Skip to main navigation Skip to main content

2018 Kentucky Archaeology Month

For Immediate Release

Educational blog, family-friendly activities to mark September as Kentucky Archaeology Month 

FRANKFORT, Ky. (Aug. 29, 2018) – September is Kentucky Archaeology Month, a time dedicated to educating the public about what professional archaeologists do, what the practice of archaeology entails, and what archaeology can tell us about the history of our state and the people who lived here before us.

For the third year, the Kentucky Heritage Council/State Historic Preservation Office (KHC) will post a blog, "30 Days of Kentucky Archaeology," with brief essays by archaeologists on topics ranging from light fare, such as "What's the Most Exciting Thing You've Ever Found?," to more serious issues, such as "Cold Case: Stolen Artifacts from Wickliffe Mounds." Follow at

"The blog is a great way for archaeologists to share their experiences with the people of Kentucky, and to generate discussion about what makes archaeology so special and important to everyone," said KHC archaeologist Nicole Konkol, blog organizer.

On Friday, Sept. 21, KHC archaeologists will partner with the Kentucky Historical Society and Independent Order of Odd Fellows, Capital Lodge No. 6, to host a free, family-friendly mock archaeological investigation from 6:30 to 7:30 p.m. EDT during the Odd Fellows Market on the Old Capitol Lawn. Those planning to participate should arrive by 6:15; children under 12 must be accompanied by an adult.

2018 marks the 30th anniversary of Kentucky's oldest and largest annual public archaeology event, Living Archaeology Weekend, from 10 a.m. to 5 p.m. EDT Saturday, Sept. 22 at Gladie Visitor Center in the Red River Gorge area of Daniel Boone National Forest. This nationally recognized, award-winning program is free and features hands-on demonstrations of Native American and pioneer lifeways and technologies, including corn grinding, blacksmithing, hide tanning, flintknapping, and open-hearth cooking.

The event is co-sponsored by the U.S. Forest Service, the Kentucky Organization of Professional Archaeologists, and the Kentucky Archaeological Survey, jointly administered by KHC and the University of Kentucky Department of Anthropology. For more, see

Click for a high-resolution image of the poster

Ashland, the Henry Clay Estate in Lexington will host a Living History event from 10 a.m. to 4 p.m. EDT Sept. 22, where archaeologists from the Kentucky Archaeological Survey will continue excavations in the slave quarter area, which the public is invited to drop by and observe.

Near Hardinsburg, an archaeology display presented by Konkol will be part of the free festivities for the 10th Annual Judge Joseph Holt House Community Day from 9 a.m. to 2 p.m. CDT Sept. 22 at the home, located at 6205 KY144. Born in Breckinridge County in 1807, Holt was appointed Army Judge Advocate General by President Abraham Lincoln, and in this role he presided over the trials of the Lincoln assassination conspirators.

The house is listed on the National Register of Historic Places for its national significance in architecture, law, and politics, and is now owned by Breckinridge County Fiscal Court and in the process of rehabilitation. Artifacts to be displayed during community day were excavated from the site as part of an archaeological survey of the property.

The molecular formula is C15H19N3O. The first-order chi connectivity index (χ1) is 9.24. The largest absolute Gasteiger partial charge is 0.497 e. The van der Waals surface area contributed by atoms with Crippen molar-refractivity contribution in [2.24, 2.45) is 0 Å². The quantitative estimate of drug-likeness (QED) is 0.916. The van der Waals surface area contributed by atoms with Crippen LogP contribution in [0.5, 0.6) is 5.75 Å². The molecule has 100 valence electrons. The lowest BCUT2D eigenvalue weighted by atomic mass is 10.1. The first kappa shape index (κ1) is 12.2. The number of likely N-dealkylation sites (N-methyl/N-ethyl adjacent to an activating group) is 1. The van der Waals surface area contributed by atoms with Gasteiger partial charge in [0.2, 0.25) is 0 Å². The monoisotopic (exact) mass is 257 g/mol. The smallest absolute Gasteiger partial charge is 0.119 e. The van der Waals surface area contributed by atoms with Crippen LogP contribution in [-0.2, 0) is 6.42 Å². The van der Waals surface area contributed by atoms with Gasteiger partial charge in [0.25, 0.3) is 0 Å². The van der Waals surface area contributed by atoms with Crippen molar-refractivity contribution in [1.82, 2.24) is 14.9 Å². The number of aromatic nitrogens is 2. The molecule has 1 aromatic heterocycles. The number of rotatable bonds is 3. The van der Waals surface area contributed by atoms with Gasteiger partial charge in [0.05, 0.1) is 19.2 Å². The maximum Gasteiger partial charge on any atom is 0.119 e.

Also on Sept. 22, Wickliffe Mounds State Historic Site will host Archaeology Day from 9 a.m. to 4 p.m. CDT. Demonstrations of historic lifeways will include a mock archaeological dig, archaeology lab, and artifact table; a display of pottery, corn shuck dolls, weaving, plants and food; and samples of Native American foods prepared by the West Kentucky Community and Technical College Culinary Arts Program.

Activities are included with paid museum admission of $5 for adults, and $4 for children, seniors, and military members. The event is made possible in part by KHC and Ballard Bottoms Tourism Council. For more, see

From 2 to 3 p.m. EDT Thursday Sept. 27, Preservation Kentucky will present a free webinar, "Dispelling the Myth - The Archaeology of Kentucky's Ancient Peoples," with presenter A. Gwynn Henderson, Ph.D, an educator, public archaeologist, and member of the Kentucky Native American Heritage Commission, administered by KHC.

Native American peoples have lived and made their homes in Kentucky for thousands of years. Drawing from the rich archaeological record of these ancient peoples, Dr. Henderson will review what archaeologists have learned and inferred about their diverse lifeways, technologies, settlements, and ritual sites. Register at

Corn Island Archaeology will conduct a public dig at their office in the Conrad Seaton House, 10320 Watterson Trail, Jeffersontown, during the annual Gaslight Festival Sept. 14-16. Visitors are invited to stop by for a chat or to help dig.

Kentucky Archaeology Month recognizes the professional practice of archaeology and its value to the Commonwealth, and the importance of protecting and preserving archaeological resources. KHC and the Kentucky Office of State Archaeology maintain an extensive and growing record of thousands of historic and prehistoric archaeological sites from across the Commonwealth, some of which are listed on the National Register or designated National Historic Landmarks.